Kayl’s Story: Holding On To Hope
“Addiction, loss, and grief… And through it all the only thing I have left to hold onto is hope.”-Kayl
It’s a long story you see… I started abusing drugs around the time I was 13 but I truly didn’t become addicted until I was 16. I spent years in and out of rehab and jail really seeing no end to addiction. I was fully convinced I was going to die by the age of 25. I was perfectly okay with that really. I never had ambition or dreams. I thought the only thing I was capable of was being a drug addict. I liked that life as sad as it sounds. It was one thing I was good at. Being a drug addict. It wasn’t until 3 1/2 years ago when I just knew I needed more out of life.
I was on probation and kept failing my drug tests on purpose in hopes of being put in jail. It was my only way out I knew if I didn’t go away I was going to die. And that’s not what I wanted anymore. On the last drug test, I was going to take my P.O. was going to let me slide yet again. I wouldn’t accept that I told them they needed to put me in jail. Thankfully they did. Its been 3 1/2 years later and I am still clean from drugs. It was the best decision I have ever made in life. (if I bounce around a bit I’m sorry) so within these 3 1/2 years, I’ve learned to grow up and be independent. Maintained a steady job, was starting a family, and building a life I had always hoped for. So onto the loss & grief.
My fiance and I were set to have a baby girl, but unfortunately, our hope for her ran short. She was diagnosed with trisomy 18, and an extra 18th chromosome. This happens in 1 in every 2,000 pregnancy. Rare. Our baby was the 1. Trisomy 18 is not liveable. Chances are you don’t make it full term. and if you do your baby most likely will only live a few hours and die. I mean no parent should ever have no make a decision on whether or not they should end their pregnancy. That’s NOT what we wanted but we knew we could never let our baby suffer the miserable fate she was handed. We chose to let go. Something far from an easy experience. I wanted to die every single day after our baby was sent to heaven. I felt like life would never have meaning again. And a few months later. I had a purpose yet again. I was pregnant for the 2nd time. I’ll never forget taking that test. My fiance and i cried after reading it was positive. At our first ultrasound, I knew something was wrong. I should have been 8 weeks. They told me it was too early to see anything. A week later i started bleeding. I had lost another baby. but the loss just doesn’t end there.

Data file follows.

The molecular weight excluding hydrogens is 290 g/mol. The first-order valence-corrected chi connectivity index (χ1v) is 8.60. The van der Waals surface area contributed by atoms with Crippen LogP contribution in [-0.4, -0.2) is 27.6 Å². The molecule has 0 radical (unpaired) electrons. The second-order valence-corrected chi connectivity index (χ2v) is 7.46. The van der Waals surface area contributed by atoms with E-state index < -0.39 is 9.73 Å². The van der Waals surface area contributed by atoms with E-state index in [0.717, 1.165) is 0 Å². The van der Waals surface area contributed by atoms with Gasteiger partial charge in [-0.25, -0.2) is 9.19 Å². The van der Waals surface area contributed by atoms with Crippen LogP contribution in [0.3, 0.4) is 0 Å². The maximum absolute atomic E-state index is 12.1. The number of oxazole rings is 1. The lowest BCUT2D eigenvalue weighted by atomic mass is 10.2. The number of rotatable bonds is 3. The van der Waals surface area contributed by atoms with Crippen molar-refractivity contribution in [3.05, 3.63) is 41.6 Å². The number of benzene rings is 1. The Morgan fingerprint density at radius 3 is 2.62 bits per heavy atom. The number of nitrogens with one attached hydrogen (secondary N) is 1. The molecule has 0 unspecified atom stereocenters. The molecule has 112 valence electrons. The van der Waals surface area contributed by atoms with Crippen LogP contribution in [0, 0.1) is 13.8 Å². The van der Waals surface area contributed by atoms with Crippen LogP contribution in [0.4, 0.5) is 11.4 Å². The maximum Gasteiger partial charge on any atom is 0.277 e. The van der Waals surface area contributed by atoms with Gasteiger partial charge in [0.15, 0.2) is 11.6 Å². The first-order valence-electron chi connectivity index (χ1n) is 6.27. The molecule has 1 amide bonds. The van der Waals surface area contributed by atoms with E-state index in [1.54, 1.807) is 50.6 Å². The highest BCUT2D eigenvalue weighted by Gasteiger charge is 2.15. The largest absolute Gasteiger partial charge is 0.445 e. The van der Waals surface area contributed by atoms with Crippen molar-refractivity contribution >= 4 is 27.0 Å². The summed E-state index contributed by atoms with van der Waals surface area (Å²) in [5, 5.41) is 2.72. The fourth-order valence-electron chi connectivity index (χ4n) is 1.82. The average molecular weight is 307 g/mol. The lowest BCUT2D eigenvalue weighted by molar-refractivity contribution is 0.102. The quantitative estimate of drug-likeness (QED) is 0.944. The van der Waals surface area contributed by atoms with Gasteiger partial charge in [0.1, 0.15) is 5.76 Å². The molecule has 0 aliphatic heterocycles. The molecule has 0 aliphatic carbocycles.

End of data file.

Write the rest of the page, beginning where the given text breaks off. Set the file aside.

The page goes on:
My fiance – also a recovering addict had started using again. It’s something I wanted not to believe. He promised, swore on our daughter’s life. I believed the lies. Even a recovering addict myself I couldn’t even believe everything that I once did to someone who loved me. Someone was doing that to me. June 11th my fiance and I got into a fight. I had told him our relationship was over. See, after such loss of losing our babies our relationship wasn’t the same we fought A LOT and this was just another fight. I knew deep down though it wouldn’t have been over we would have made up. But we didn’t get that chance. Instead, he went out and decided to use drugs over it. He had left for 15 minutes while in the middle of packing he came back tried talking to me I chose to ignore him. I found him. But I can never remember the amount of time it was that I saw him until I found him. This has bothered me. I found him dead on the floor blue. I gave him CPR I did all I could for him, it does anything for him. He was my life, my other half. He ended up being on life support for 21 days until it was decided he would never wake up. Not only didi sees him dead once but I watched him die again. That was the most horrific day of my life but I knew I needed to be with him until his very last breath.
So throughout the roughest year, I’ve ever experienced I still maintained my sobriety. And if I can live through all this and still wake up every day and choose not to do drugs there is hope out there that anyone can get through it. Life is short. And I’ve learned to cherish it. You never know when the last time you see be able to see someone or tell them you love them. No matter what your situation, reach out to someone and ask for help.
Samantha is the author of "My Bipolar Mind: You're not alone," she is also a freelance writer, blogger, and mental health advocate who runs and manages her own mental health blog MyBipolarMind.com.